A judge has rejected WikiLeaks founder Julian Assange's request to loosen new living requirements, including paying for his internet and cleaning up after his cat, that he says are meant to push him into leaving the Ecuadorian embassy in London.
Ecuadorian officials praised the ruling in the latest row between the Australian hacker and the government that has provided him refuge for six years.
During the hearing, Assange said the new rules were a sign Ecuador was trying to push him out, and said Ecuadorean President Lenin Moreno had already made a decision to end his asylum but had not yet officially given the order.
Assange's legal team said it immediately appealed the ruling. But Ecuadorian officials have apparently grown tired of Assange's presence in the embassy, saying in January that his situation is "not sustainable".
The rules also make clear that if Assange doesn't properly feed and take care of his cat, the animal could be sent to the pound.
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Assange argued that the new measures making it more hard to receive visitors and requiring him to pay for services like laundry and medical bills are meant to coerce him into ending his asylum.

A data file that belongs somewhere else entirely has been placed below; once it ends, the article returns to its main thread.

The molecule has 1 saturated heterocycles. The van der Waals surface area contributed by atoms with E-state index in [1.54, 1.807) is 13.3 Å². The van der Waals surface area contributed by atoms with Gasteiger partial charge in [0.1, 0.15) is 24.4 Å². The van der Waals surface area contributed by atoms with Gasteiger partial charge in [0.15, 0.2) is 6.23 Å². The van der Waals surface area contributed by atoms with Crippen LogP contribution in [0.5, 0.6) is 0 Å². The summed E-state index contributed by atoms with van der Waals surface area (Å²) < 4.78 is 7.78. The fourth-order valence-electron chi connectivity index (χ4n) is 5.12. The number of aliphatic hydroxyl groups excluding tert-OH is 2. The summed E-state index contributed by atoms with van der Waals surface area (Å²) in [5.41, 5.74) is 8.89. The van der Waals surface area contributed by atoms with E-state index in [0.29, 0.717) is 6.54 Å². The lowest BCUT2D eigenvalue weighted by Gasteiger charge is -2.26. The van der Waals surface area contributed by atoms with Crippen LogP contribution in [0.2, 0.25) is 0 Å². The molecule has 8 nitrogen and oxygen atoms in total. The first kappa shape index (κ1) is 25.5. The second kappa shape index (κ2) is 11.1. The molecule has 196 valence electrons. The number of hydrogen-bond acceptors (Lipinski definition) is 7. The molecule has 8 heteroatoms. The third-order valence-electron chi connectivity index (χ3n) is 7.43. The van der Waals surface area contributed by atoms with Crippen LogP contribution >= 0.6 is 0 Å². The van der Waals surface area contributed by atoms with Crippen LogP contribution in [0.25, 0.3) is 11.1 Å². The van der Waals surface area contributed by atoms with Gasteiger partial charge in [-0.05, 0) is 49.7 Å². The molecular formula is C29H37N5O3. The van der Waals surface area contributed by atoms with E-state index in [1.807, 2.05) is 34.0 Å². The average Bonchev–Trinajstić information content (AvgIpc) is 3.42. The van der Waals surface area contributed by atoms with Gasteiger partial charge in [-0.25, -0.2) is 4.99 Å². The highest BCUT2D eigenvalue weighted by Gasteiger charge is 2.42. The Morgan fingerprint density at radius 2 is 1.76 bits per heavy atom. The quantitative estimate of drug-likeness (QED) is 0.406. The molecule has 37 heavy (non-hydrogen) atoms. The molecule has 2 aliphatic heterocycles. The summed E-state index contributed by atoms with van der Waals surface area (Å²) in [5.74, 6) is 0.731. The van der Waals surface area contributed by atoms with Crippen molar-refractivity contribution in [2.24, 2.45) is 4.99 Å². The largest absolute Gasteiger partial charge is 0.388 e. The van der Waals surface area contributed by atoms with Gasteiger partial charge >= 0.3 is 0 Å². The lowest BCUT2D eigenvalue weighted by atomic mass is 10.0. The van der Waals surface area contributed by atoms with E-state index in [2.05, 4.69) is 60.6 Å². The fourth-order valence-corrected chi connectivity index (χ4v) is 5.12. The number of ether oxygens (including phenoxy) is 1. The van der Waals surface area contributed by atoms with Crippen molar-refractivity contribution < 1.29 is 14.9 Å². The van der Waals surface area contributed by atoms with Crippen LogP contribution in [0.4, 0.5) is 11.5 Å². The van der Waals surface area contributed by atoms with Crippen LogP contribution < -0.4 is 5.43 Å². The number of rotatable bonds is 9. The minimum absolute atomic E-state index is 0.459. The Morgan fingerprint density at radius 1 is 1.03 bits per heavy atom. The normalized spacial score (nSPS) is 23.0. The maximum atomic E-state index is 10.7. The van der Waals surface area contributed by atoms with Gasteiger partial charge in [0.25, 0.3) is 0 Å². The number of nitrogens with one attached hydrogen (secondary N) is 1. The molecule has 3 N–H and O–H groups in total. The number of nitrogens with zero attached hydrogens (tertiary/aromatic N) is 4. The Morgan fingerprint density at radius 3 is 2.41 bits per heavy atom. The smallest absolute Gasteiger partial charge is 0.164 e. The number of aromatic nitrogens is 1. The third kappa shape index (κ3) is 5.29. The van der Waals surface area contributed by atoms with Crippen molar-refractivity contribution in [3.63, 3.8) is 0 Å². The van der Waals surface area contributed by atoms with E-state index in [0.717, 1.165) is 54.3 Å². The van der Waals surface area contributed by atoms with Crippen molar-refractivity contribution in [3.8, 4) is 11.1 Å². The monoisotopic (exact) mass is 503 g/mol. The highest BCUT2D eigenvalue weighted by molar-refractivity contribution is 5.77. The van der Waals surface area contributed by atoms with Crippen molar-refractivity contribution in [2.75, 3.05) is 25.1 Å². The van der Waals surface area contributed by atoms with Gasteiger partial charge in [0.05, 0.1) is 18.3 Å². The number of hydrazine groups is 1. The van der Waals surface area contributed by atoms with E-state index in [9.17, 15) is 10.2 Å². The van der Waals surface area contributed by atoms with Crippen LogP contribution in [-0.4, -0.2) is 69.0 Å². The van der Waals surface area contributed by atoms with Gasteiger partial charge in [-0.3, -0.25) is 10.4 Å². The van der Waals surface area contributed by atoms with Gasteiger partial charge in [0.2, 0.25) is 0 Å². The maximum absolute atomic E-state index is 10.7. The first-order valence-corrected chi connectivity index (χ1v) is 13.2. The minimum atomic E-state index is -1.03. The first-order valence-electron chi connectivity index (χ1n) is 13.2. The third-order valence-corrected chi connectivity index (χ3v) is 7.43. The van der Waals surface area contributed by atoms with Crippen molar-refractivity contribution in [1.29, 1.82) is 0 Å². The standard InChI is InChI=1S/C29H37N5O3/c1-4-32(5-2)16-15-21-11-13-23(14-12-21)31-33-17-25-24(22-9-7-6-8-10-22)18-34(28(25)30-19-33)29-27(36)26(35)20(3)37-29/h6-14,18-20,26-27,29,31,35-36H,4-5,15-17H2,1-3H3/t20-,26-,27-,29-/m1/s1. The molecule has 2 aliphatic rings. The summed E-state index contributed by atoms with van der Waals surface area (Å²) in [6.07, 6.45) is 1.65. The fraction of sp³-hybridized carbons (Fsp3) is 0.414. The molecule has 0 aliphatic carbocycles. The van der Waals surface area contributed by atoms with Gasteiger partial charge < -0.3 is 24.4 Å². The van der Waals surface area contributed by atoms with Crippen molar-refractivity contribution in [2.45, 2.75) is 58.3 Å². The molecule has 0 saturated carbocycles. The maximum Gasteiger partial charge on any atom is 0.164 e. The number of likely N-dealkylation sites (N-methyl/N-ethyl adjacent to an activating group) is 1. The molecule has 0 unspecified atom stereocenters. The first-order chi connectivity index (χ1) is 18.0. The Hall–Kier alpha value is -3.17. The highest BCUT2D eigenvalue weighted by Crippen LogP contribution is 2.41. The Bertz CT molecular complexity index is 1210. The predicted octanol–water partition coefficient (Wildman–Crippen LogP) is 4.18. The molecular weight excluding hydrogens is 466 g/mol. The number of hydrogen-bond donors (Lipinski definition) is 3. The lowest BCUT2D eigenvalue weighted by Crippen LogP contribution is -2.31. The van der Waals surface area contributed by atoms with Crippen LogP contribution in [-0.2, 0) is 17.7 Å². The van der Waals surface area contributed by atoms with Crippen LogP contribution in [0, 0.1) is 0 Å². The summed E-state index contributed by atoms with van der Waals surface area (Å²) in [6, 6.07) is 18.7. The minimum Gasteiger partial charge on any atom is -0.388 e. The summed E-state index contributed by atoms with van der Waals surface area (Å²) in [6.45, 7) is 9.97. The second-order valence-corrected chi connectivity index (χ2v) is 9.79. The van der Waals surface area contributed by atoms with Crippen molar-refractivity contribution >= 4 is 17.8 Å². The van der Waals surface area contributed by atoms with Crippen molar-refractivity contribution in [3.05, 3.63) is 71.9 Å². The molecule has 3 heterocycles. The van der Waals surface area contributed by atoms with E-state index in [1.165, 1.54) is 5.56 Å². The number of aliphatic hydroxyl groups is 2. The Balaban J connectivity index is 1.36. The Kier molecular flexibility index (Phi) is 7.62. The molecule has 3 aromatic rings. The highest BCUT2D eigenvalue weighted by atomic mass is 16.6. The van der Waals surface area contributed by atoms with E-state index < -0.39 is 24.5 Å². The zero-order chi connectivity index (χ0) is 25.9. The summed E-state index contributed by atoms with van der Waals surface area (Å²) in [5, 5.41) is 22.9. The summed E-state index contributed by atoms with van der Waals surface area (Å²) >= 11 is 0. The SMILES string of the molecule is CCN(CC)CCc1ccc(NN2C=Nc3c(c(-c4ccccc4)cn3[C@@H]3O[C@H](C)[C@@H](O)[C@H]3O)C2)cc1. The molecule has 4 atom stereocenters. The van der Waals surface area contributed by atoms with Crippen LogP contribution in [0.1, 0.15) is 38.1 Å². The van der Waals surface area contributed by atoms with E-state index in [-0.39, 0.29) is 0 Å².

Ecuador's government contended the requirements are aimed at peaceful cohabitation in tight quarters in the small embassy.
Staff had complained of Assange riding a skateboard in the halls of the embassy, of playing soccer on the grounds and behaving aggressively with security personnel.
In a departure from its previous practice of maintaining dialogue with British authorities over Assange's situation, Ecuador's Foreign Minister José Valencia told Reuters last week that the government would no longer intervene on Assange's behalf, adding that the government was "frustrated" by the lawsuit. Sweden's top prosecutor later dropped a long-running inquiry into a rape allegation against him, saying there was no way to detain or charge him because of his protected status in the embassy. He also claimed the British government has assured Assange that he will not be extradited if he leaves the embassy.
Assange initially enjoyed a cosy relationship with then Ecuadorian president Rafael Correa but relations with his host nation have steadily deteriorated.